Dockland wrote in post #4187442
Ive just ordered a Canon Speedlite 580EX II to my 40D and have read a little about High speed sync on flash. How does that work?
Can I take a picture @ 1/8000 and still get flash sync? I thought it was lockt to max 1/250? Can someone explain the benefits and pros and cons.
For you to understand "high speed sync", you first need to understand the concept of the focal plane shutter and the "max sync speed". At the end of this explanation I get back to the "high speed sync" thing.
Focal plane shutters (common on SLR cameras) consist of two "curtains", usually made of rubberized cloth (in old film cameras) or very thin metal. The first curtain (which I will call the "leading" curtain) normally covers the film or sensor, hiding it from the light coming through the lens. When you take a photo, the leading curtain moves across the film/sensor to expose it to the light. After the leading curtain has moved, another curtain (which I will call the "trailing" curtain) starts to move, again covering the film/sensor to hide the light from it.
At shutter speeds below the "Max Sync Speed", the leading curtain travels all the way across the film/sensor, fully opening the film/sensor to the light, before the trailing curtain starts to move. At higher shutter speeds, the trailing curtain starts to move before the leading curtain has completely travelled across the film/sensor. What happens to create the very fast "shutter speeds" is that an open slot between the two curtains travels across the film/sensor.
While old focal plane shutters (like in my Nikon F cameras from the 1960's) travelled horizontally, the shutters in most modern SLR's travel across the short distance of the film/sensor frame. The concept of "curtains" turns into one of "blades", but the travel concept is still the same. The leading blade moves first, uncovering the film/sensor, and the trailing blade follows, covering up the film/sensor.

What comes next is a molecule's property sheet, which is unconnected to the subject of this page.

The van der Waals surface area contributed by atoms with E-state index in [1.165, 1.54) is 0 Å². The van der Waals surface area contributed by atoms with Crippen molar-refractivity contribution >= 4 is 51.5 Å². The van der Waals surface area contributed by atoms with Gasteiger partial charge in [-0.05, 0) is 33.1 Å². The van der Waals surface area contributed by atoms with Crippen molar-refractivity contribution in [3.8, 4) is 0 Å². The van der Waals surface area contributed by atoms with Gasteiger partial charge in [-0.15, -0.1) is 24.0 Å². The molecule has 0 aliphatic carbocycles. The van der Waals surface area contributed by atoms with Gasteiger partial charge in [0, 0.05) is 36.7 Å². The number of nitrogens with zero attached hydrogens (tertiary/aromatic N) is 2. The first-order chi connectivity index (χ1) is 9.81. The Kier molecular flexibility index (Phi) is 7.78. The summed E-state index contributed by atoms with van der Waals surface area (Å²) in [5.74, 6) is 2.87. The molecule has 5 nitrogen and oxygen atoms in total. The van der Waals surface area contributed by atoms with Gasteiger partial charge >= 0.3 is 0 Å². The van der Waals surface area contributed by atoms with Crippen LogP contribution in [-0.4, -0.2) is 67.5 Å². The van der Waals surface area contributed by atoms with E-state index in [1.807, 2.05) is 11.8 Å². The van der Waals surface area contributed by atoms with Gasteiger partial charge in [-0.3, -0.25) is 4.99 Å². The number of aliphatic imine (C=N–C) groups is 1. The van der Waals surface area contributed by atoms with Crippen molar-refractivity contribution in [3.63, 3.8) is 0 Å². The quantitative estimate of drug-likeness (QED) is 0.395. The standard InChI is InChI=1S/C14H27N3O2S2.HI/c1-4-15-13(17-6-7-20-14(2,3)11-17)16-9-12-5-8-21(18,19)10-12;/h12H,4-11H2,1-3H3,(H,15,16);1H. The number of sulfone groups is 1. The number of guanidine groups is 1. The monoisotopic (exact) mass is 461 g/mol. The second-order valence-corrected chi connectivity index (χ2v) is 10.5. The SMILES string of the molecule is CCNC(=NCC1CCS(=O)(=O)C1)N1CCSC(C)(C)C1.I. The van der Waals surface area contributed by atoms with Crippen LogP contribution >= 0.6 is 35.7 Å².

The advantage of the blade style of focal plane shutter is that it can move across the whole film/sensor area faster than the old style curtains. Thus, the maximum sync speed is higher than in the old cameras (max 1/60 for my old Nikon F's, and 1/250 for the 20D).
The concept of a maximum sync speed, however, still applies. If you try to use a flash at higher shutter speeds (faster than the shutter speed at which the leading curtain/blade is fully open before the trailing curtain/blade starts to move), part of the film/sensor will be covered by one or the other of the curtains/blades when the flash (with a very short duration) goes off. Part of the film/sensor will not "see" the light from the flash, and that part of the image will be either black or very dark.
In the "high speed sync" mode, Speedlites emit a series of very short pulses of light for a long enough period to emulate a constant light source while the focal plane shutter moves across the film/sensor. The power output of the Speedlite is very low during the "high speed sync" operation because if it was putting out high power pulses it could not recycle fast enough.
The only use for "high speed sync" that makes any sense to me is for using the flash as a fill in an otherwise very brightly lit situation.